University of Georgia food scientist Xiangyu Deng has created a system that can identify subtypes of foodborne pathogens in a fraction of the time taken by traditional methods.

Quick detection and pathogen fingerprinting can save lives by helping to identify foodborne illness outbreaks and their victims, thereby making it easier to contain outbreaks.

“In outbreaks, time is very important. When a pathogen is detected in food, we then have to determine its subtype, or fingerprint,” Deng said in a university publication. “We need to shorten this process to the least amount of time possible.”

Deng is an assistant professor of food microbiology at the UGA Center for Food Safety in Griffin. His work was featured in the February issue of Applied and Environmental Microbiology, a leading journal in the field.

Detecting and subtyping a pathogen are separate processes now, but Deng has combined the two steps with “metagenomics analysis.”

“To prevent a pathogen from spreading, you have to first identify it by studying its DNA signatures,” Deng said. “Sometimes you only have a few cells of the pathogen in a food sample, just a tiny fraction of the resident microbial populations on the food.

“You could sequence the entire sample to identify the pathogen inside it, but that would not give you enough pathogen DNA signal for identification.”

Traditionally, the pathogen is separated from the food sample by growing cultures, which takes 24 to 48 hours.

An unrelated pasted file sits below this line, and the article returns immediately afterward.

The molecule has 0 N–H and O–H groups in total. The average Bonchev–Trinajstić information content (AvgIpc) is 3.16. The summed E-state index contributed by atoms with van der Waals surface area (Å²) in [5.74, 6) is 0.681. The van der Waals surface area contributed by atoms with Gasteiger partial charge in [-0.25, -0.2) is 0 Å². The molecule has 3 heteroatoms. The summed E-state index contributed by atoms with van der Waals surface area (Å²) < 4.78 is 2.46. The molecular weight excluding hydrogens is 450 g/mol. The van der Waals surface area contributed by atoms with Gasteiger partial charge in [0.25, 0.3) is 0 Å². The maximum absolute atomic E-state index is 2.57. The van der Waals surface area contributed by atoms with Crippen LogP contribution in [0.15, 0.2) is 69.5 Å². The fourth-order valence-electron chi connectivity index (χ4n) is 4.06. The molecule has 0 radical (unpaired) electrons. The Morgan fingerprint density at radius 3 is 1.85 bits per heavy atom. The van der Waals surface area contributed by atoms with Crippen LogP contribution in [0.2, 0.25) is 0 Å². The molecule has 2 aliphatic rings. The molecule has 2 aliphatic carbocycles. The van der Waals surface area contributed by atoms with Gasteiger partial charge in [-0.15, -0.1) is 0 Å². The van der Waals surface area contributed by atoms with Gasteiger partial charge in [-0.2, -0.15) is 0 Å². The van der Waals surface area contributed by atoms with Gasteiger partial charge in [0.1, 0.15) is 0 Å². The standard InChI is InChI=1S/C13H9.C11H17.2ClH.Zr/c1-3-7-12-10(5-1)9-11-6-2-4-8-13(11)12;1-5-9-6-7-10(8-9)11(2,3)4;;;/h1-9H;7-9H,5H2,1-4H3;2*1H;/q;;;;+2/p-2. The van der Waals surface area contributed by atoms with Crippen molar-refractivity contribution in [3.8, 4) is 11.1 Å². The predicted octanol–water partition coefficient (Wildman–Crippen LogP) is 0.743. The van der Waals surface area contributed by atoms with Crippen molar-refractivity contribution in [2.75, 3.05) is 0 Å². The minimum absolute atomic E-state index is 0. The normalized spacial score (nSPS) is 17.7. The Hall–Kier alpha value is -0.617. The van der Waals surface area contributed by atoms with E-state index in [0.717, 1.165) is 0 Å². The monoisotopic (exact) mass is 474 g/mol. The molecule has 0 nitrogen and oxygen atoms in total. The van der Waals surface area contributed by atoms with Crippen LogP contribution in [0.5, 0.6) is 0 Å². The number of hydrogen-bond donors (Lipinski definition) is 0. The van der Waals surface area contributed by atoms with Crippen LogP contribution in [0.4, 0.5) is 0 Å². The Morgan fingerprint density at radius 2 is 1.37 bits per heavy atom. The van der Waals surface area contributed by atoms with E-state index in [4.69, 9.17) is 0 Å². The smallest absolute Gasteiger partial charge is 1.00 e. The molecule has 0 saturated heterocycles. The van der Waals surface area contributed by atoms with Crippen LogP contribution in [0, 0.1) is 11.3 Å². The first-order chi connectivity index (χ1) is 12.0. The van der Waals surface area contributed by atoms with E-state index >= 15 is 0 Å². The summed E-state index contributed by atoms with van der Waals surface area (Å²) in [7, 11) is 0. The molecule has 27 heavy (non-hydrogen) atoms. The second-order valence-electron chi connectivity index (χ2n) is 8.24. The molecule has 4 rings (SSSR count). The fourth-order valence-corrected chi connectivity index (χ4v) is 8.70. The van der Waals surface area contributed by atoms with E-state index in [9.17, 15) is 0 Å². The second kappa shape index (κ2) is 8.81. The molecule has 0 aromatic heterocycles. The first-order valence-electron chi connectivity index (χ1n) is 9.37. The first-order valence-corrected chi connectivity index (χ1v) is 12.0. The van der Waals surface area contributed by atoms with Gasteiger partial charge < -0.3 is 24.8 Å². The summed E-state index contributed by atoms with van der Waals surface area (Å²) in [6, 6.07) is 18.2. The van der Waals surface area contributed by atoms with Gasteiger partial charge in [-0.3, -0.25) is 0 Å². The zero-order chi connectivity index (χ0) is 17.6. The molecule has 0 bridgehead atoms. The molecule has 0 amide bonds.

To shorten the culture process, researchers in his lab apply tiny magnetic beads coated with antibodies that pull the pathogen cells out. Then they amplify the DNA of the captured pathogen cells so they have enough DNA to sequence.

“Using a new, very small sequencing tool that’s about the size of a USB drive, we can sequence while capturing the data in real time,” Deng said.

The small sequencer generates enough data for pathogen detection and subtyping in about 90 minutes, he said.

Deng tested the process on raw chicken breast, lettuce and black peppercorn samples that had been treated with salmonella. He also tested it on chicken parts collected at retail that were contaminated with different serotypes of salmonella. In one case, a small amount of salmonella was detected and subtyped from lettuce samples within 24 hours. Using standard methods, that would generally take two weeks, the scientist said.

The Centers for Disease Control and Prevention estimates that 1 million foodborne illnesses and 380 deaths in the U.S. each year are linked to nontyphoidal salmonella.

Identifying pathogenic bacteria before a food product is released into the market can reduce the number of people who get food poisoning, said Francisco Diez, director of the food safety center and an expert on enterohemorrhagic E. coli.

“Our center conducts cutting-edge research to ultimately protect the consumer,” he said. “The kind of scientific investigations the center conducts can be applied to solve contamination issues for the food industry.”